A few noteworthy homes to check out are Robevci & Uranija houses, and the homes along Car Samoil and Ilindenska streets.
Swimming, Snorkelling and Diving
If you visit Lake Ohrid during the summer you’ll be able to fully enjoy all of the water activities. Even though Lake Ohrid can be visited year-round (we were there in January), all of the water activities can only be done in the summer.
Dives cost $45 each, but the more you do, the lower the cost per dive.
Hiking and Walking
There are a few trails around the old town of Lake Ohrid (like the one leading to the Fortress above), but for a more exciting adventure, why not walk around the entire lake?! Check out this post for useful advice and tips.
If you don’t have about a week to spend hiking and camping along the shoreline, you can make your way to the village of Elshani on the east coast. This is a great starting point for numerous trails around the area. You can also hike to the villages of Konjsko or Pestani from here.
If you’re able to (and if you don’t mind the chilly weather), try to time your trip to Lake Ohrid for the Epiphany celebrations. This festival is celebrated by Christians around the world, with those in Macedonia (and the east) commemorating the baptism of Jesus.
Brave (crazy?) men jump into the 7° C water (with air temps around -7 ° C), in search of a wooden cross that was thrown into the lake by a priest just moments before. The man who collects the sunken cross is blessed and given good luck for the rest of the year. He also gets to go house to house to receive money!
Where to Eat at Lake Ohrid
There are numerous places to eat, but in the winter months, only a few restaurants are open. During the summer, every restaurant is buzzing.
Objectif – Located along the promenade just outside of the old town. This trendy place has outdoor seating and was busy even in the winter. Lunch for 2 people is around $10 and beers are $1.60 each.
Aleksandrija – This place has wood fired pizzas for $6, vegetable dishes for $4.50 and bottles of wine from $9.
Dr. Falafel – This little place serves cheap and delicious falafels right in the main square at the start of the pedestrian-only street. $1.80 with hummus.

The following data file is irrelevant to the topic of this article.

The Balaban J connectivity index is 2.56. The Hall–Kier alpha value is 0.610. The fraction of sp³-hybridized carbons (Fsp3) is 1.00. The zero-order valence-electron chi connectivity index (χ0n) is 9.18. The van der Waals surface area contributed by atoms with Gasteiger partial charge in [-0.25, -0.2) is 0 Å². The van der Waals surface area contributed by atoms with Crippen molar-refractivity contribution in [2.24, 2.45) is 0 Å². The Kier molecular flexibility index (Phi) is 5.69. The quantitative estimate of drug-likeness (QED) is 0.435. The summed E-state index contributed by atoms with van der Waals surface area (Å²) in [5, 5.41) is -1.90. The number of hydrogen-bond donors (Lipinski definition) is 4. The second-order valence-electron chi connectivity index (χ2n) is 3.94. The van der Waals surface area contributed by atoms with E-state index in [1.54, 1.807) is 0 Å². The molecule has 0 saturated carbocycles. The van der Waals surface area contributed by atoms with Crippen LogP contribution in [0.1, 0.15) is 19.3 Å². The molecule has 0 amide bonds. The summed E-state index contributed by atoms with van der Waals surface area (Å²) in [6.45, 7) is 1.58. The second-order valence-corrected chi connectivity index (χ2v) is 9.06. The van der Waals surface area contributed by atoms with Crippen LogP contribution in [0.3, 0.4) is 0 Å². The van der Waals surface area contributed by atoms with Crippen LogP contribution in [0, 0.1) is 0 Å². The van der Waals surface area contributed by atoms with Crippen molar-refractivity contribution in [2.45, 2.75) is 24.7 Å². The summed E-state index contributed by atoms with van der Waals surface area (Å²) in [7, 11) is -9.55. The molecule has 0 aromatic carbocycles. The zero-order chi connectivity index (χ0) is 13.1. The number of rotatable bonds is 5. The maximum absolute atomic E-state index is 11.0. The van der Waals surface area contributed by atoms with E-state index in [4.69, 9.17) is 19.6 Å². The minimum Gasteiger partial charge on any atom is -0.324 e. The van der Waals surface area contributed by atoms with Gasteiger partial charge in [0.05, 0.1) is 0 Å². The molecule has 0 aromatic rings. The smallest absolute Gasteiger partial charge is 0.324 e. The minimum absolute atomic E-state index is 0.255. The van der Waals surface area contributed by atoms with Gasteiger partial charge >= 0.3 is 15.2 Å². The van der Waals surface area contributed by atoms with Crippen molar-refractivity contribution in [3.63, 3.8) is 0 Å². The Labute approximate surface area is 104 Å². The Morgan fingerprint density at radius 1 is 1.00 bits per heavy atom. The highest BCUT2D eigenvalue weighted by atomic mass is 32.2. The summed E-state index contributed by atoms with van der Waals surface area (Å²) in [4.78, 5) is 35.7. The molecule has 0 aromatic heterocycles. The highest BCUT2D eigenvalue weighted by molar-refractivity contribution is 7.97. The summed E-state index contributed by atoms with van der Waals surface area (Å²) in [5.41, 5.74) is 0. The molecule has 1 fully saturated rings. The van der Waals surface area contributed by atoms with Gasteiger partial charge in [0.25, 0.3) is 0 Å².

Gladiator Restaurant – Located on the western side of the ancient theatre, this restaurant offers great views. Come here for a coffee or a meal.
Restaurant Damar – We had our favourite meal here! Go for the vegetarian platter ($6) which comes with fried zucchini, cucumbers, tzatziki, olives, grilled eggplant, salsas and bread. The stuffed peppers with cheese ($4.50) are also very delicious.
Kaj Kanevche – This restaurant is a little further out of the old town, but it’s a nice walk along the boardwalk. Try the eggplant mousaka, pinjur, fried zucchini, fish and the mixed omelette. Try to get a table on the lakeside terrace!
If you’re on a really tight budget, you could always o to the bakery and grocery store, or local markets to purchase fruit, vegetables, burek and other pastries.
Getting to and From Lake Ohrid
As I said at the start of this article, having your own set of wheels is the easiest way to get to the lake, see all of the surrounding villages, and carry on afterwards. We rented a car through EconomyBookings.com and Sharr Express at the airport in Skopje.
To get to Skopje from neighbouring Tirana, Albania, you can take a local bus for $22.
A bus from Skopje to Lake Ohrid takes about 3.5 hours and costs around 520 MKD ($9.40). Buses run every couple of hours from Skopje. The bus station at Ohrid is outside of the old town (30 minute walk). A taxi in should cost around 120 MKD ($2) – always agree on a price before getting into the taxi.
If coming from Bitola, there are about 6 buses each day. Click here for the Galeb Bus website which offers many routes from Lake Ohrid to neighbouring countries.
Lake Ohrid Truly is a Gem!
No matter which time of the year you decide to visit Lake Ohrid, you’ll have a memorable experience. Even in the dead of winter it’s still incredibly sunny and the skies are pure blue. The snow-capped mountains just add an extra element to this already picturesque destination.
Meanwhile, if you come in the summer months, you’ll be able to do some hiking, swimming and sunbathing! Plus, more shops, restaurants and hotels will be open for tourists.
Lake Ohrid is a natural wonder of not only the Republic of Macedonia, but Europe as a whole.
For more information, help and inspiration, check out our articles!
Our 3 Days in Skopje: Macedonia’s Controversial Capital
Road Tripping Macedonia – Visiting Lake Ohrid and Mavrovo National Park
The Ultimate Guide to Travelling Macedonia
Travelling Eastern and Central Europe: Highlights and Travel Tips from 5 Incredible Months